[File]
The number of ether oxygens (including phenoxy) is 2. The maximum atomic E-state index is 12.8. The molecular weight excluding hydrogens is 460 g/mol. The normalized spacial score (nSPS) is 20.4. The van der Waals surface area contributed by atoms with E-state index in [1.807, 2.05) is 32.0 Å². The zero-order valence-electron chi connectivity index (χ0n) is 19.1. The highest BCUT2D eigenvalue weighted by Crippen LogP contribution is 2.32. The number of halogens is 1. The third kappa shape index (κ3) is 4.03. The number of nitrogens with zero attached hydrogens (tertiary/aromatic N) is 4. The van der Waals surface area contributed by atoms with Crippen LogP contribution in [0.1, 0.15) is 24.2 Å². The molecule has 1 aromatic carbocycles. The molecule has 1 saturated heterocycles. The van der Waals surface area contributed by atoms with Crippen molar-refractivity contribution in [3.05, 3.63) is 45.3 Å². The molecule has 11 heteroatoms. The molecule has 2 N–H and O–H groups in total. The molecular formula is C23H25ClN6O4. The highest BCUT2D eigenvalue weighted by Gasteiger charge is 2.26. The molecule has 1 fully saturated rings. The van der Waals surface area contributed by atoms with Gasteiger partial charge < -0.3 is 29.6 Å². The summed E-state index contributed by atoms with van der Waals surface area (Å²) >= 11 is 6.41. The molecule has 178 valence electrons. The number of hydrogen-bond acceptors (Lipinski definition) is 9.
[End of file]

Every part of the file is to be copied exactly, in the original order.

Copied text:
The number of ether oxygens (including phenoxy) is 2. The maximum atomic E-state index is 12.8. The molecular weight excluding hydrogens is 460 g/mol. The normalized spacial score (nSPS) is 20.4. The van der Waals surface area contributed by atoms with E-state index in [1.807, 2.05) is 32.0 Å². The zero-order valence-electron chi connectivity index (χ0n) is 19.1. The highest BCUT2D eigenvalue weighted by Crippen LogP contribution is 2.32. The number of halogens is 1. The third kappa shape index (κ3) is 4.03. The number of nitrogens with zero attached hydrogens (tertiary/aromatic N) is 4. The van der Waals surface area contributed by atoms with Crippen LogP contribution in [0.1, 0.15) is 24.2 Å². The molecule has 1 aromatic carbocycles. The molecule has 1 saturated heterocycles. The van der Waals surface area contributed by atoms with Crippen molar-refractivity contribution in [3.05, 3.63) is 45.3 Å². The molecule has 11 heteroatoms. The molecule has 2 N–H and O–H groups in total. The molecular formula is C23H25ClN6O4. The highest BCUT2D eigenvalue weighted by Gasteiger charge is 2.26. The molecule has 1 fully saturated rings. The van der Waals surface area contributed by atoms with Gasteiger partial charge < -0.3 is 29.6 Å². The summed E-state index contributed by atoms with van der Waals surface area (Å²) >= 11 is 6.41. The molecule has 178 valence electrons. The number of hydrogen-bond acceptors (Lipinski definition) is 9.